LED light systems are not complicated. In fact, due to the small amount of electricity or current they utilize, you can practically use just about any wire that you can find. Of course, you have to consider a few things to get the right size wiring for your 12v LED lighting.
Should You Get a Solid Core or a Stranded Wire?
There are two kinds of wires: solid core and stranded. The solid core contains a single solid conductor, which is usually copper, and a plastic insulating jacket wraps this conductor. On the other hand, a stranded wire usually contains several conductors in a bundle, with an insulating jacket wrapping everything.
Stranded wire is flexible, but it can be a bit tricky to work with. It requires some soldering to stiffen it up so you would be able to jam it in a connected. On the other hand, the solid core is a bit more flexible, and it is easier to make connections with this wire. Both wires would work with your LED lighting, but it is easier to use the solid core.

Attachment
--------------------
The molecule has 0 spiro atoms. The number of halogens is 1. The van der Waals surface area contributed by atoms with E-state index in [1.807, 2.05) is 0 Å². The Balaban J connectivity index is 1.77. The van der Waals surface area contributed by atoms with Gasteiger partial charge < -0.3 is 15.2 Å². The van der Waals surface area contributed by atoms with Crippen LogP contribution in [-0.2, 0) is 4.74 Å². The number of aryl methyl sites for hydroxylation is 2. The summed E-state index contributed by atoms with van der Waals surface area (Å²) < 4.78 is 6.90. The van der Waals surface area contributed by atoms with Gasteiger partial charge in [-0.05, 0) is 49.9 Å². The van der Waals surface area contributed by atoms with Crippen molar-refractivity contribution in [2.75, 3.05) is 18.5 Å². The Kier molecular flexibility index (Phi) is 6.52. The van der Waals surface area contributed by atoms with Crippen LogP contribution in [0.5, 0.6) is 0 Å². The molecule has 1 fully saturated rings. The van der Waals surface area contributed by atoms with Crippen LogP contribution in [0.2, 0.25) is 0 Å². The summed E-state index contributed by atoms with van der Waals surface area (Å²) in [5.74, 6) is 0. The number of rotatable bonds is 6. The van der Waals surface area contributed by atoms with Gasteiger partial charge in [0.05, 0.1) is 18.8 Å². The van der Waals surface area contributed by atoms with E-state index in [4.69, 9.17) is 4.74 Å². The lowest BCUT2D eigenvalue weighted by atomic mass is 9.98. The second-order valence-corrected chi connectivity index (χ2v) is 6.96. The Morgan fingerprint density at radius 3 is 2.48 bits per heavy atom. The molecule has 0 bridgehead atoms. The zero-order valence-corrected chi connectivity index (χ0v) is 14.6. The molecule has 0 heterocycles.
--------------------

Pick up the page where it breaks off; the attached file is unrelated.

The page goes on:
What is the Proper Gauge?
You need to know and select the right gauge for your wire system – the bigger the better. The problem with big wires though is it can be a bit difficult to terminate, and it is not as flexible as thinner ones. Fortunately, LED lights do not draw a lot of current so you don’t have to use large wires.
When it comes to choosing wires, you need to look for the AWG designation. AWG stands for American Wire Gauge. This is the rating for wire work. Curiously, the number indicates the wire size – the smaller the number, the larger the wire. So, 18-gauge wire is smaller than a 16-gauge wire.
What Should You Consider When Selecting Your Wire?
You need to consider two things when selecting wire for your LED system: voltage drop and wire ampacity.
Copper is an excellent conductor of electricity, but it does have some inherent issues. You would see more resistance on your circuit when the cable is longer. This resistance is measured in ohms. The resistance also increases when the wire gets smaller. This is due to a much smaller area, which the electrons can flow through.